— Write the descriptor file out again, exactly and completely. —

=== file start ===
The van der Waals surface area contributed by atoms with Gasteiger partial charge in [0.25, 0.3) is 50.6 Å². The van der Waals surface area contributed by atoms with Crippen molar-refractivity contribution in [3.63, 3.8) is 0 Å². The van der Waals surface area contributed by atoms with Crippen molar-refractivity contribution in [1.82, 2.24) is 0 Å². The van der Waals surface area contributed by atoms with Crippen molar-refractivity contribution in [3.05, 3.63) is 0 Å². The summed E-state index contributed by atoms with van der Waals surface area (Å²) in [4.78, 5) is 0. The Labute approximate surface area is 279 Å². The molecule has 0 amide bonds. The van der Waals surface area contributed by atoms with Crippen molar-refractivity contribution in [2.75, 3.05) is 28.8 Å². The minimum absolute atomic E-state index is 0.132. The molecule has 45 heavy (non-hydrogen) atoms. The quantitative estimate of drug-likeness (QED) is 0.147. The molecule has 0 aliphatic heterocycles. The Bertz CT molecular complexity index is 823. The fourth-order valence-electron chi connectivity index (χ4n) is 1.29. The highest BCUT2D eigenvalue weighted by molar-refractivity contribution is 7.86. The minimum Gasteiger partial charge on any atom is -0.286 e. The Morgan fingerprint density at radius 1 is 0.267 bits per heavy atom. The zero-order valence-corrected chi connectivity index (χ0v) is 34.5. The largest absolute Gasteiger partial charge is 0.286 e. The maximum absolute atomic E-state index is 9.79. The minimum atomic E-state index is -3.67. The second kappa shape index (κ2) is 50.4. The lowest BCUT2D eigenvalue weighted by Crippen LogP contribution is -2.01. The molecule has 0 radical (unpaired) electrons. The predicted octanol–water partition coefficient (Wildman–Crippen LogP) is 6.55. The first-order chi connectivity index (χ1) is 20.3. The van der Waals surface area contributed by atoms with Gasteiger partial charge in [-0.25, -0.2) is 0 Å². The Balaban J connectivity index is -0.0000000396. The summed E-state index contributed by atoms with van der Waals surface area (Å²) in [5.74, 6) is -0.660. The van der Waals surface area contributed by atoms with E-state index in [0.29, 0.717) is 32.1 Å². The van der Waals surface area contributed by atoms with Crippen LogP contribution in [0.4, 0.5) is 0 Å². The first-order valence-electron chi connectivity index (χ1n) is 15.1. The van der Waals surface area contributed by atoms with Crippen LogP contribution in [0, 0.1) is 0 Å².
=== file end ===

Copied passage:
The van der Waals surface area contributed by atoms with Gasteiger partial charge in [0.25, 0.3) is 50.6 Å². The van der Waals surface area contributed by atoms with Crippen molar-refractivity contribution in [3.63, 3.8) is 0 Å². The van der Waals surface area contributed by atoms with Crippen molar-refractivity contribution in [1.82, 2.24) is 0 Å². The van der Waals surface area contributed by atoms with Crippen molar-refractivity contribution in [3.05, 3.63) is 0 Å². The summed E-state index contributed by atoms with van der Waals surface area (Å²) in [4.78, 5) is 0. The Labute approximate surface area is 279 Å². The molecule has 0 amide bonds. The van der Waals surface area contributed by atoms with Crippen molar-refractivity contribution in [2.75, 3.05) is 28.8 Å². The minimum absolute atomic E-state index is 0.132. The molecule has 45 heavy (non-hydrogen) atoms. The quantitative estimate of drug-likeness (QED) is 0.147. The molecule has 0 aliphatic heterocycles. The Bertz CT molecular complexity index is 823. The fourth-order valence-electron chi connectivity index (χ4n) is 1.29. The highest BCUT2D eigenvalue weighted by molar-refractivity contribution is 7.86. The minimum Gasteiger partial charge on any atom is -0.286 e. The Morgan fingerprint density at radius 1 is 0.267 bits per heavy atom. The zero-order valence-corrected chi connectivity index (χ0v) is 34.5. The largest absolute Gasteiger partial charge is 0.286 e. The maximum absolute atomic E-state index is 9.79. The minimum atomic E-state index is -3.67. The second kappa shape index (κ2) is 50.4. The lowest BCUT2D eigenvalue weighted by Crippen LogP contribution is -2.01. The molecule has 0 radical (unpaired) electrons. The predicted octanol–water partition coefficient (Wildman–Crippen LogP) is 6.55. The first-order chi connectivity index (χ1) is 20.3. The van der Waals surface area contributed by atoms with Gasteiger partial charge in [-0.25, -0.2) is 0 Å². The Balaban J connectivity index is -0.0000000396. The summed E-state index contributed by atoms with van der Waals surface area (Å²) in [5.74, 6) is -0.660. The van der Waals surface area contributed by atoms with E-state index in [0.29, 0.717) is 32.1 Å². The van der Waals surface area contributed by atoms with Crippen LogP contribution in [0.4, 0.5) is 0 Å². The first-order valence-electron chi connectivity index (χ1n) is 15.1. The van der Waals surface area contributed by atoms with Crippen LogP contribution in [0, 0.1) is 0 Å².